The legacy of forgiveness
We know there are a rare few who come along and bend history. And then there are those whose very example and gravitas cause a crack, and things are never the same.
Mandela, born in 1918, began to attend African National Congress meetings while in university and became active with its youth league until the ANC was banned in 1961. He then went underground, but was arrested in 1963 and sentenced to life the following year. He would remain in prison for 27 years, contract tuberculosis and suffer the indignities of a prisoner of conscience. Over time, he redefined the role of a political prisoner.
The early 1980s marked the beginning of a global "Release Nelson Mandela" movement, but it was not until 1990 that he was freed just after South African President FW de Klerk legalized the ANC. Together, Mandela and de Klerk received the Nobel Peace Prize in 1993. In 1994, Mandela became the first elected president of a democratic South Africa.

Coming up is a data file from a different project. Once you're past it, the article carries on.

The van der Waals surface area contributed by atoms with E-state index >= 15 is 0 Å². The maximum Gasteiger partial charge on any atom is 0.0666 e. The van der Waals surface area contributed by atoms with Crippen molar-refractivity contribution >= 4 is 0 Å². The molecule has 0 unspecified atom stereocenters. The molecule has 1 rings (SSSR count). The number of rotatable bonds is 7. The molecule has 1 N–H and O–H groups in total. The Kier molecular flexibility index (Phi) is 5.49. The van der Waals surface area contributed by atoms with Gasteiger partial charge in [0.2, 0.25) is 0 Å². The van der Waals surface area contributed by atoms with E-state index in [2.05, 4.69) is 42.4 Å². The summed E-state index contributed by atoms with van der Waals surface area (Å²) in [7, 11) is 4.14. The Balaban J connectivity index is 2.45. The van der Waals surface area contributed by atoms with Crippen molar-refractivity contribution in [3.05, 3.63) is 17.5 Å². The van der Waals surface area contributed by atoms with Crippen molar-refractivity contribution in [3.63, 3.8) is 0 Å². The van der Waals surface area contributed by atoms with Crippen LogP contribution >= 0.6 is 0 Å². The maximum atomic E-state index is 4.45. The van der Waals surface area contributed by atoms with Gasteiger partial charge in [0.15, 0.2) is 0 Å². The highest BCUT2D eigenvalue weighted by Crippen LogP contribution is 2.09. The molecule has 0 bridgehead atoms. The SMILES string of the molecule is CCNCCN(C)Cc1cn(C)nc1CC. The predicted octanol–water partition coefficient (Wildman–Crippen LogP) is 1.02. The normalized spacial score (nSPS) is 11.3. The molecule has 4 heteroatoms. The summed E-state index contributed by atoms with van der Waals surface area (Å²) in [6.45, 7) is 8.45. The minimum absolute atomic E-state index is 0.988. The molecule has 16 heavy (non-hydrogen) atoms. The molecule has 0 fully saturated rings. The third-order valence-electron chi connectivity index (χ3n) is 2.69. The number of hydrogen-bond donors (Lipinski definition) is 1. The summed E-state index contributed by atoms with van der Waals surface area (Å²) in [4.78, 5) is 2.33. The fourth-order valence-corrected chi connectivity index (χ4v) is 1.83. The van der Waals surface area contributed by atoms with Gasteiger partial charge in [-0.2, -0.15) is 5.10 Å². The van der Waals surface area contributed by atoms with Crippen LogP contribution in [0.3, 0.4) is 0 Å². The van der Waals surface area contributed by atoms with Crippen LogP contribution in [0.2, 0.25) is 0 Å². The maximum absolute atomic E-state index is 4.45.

He internalized the virtue of humility and managed the politically unthinkable, voluntarily serving only one term. He sought justice for the victims of apartheid by establishing a truth commission, not tribunals. It crystallized the practice of reconciliation.
In 1999, Nelson Mandela made a three-day visit to the Puget Sound region with his third wife, Graça Machel. They met with local schoolchildren, Rotary clubs, a fundraising dinner, Seattle University, the University of Washington and the Bill & Melinda Gates Foundation. Mandela observed that Seattle was one of the first U.S. cities to join the boycott against South Africa and the "release Mandela" campaign in the early 1980s. (There's something to be said about being on the right side of history.)
During his visit to South Africa, President Obama compared Mandela to George Washington, two ordinary souls who did extraordinary things; men who didn't covet authority and exemplified the limits of power by stepping aside and allowing other leaders to emerge.
"What Nelson Mandela stood for is that the well-being of the country is more important than the interests of any one person," Obama said. "George Washington is admired because after two terms he said enough, I'm going back to being a citizen. There were no term limits, but he said 'I'm a citizen. I served my time. And it's time for the next person, because that's what democracy is about.'"
It's a poorer world without Nelson Mandela.
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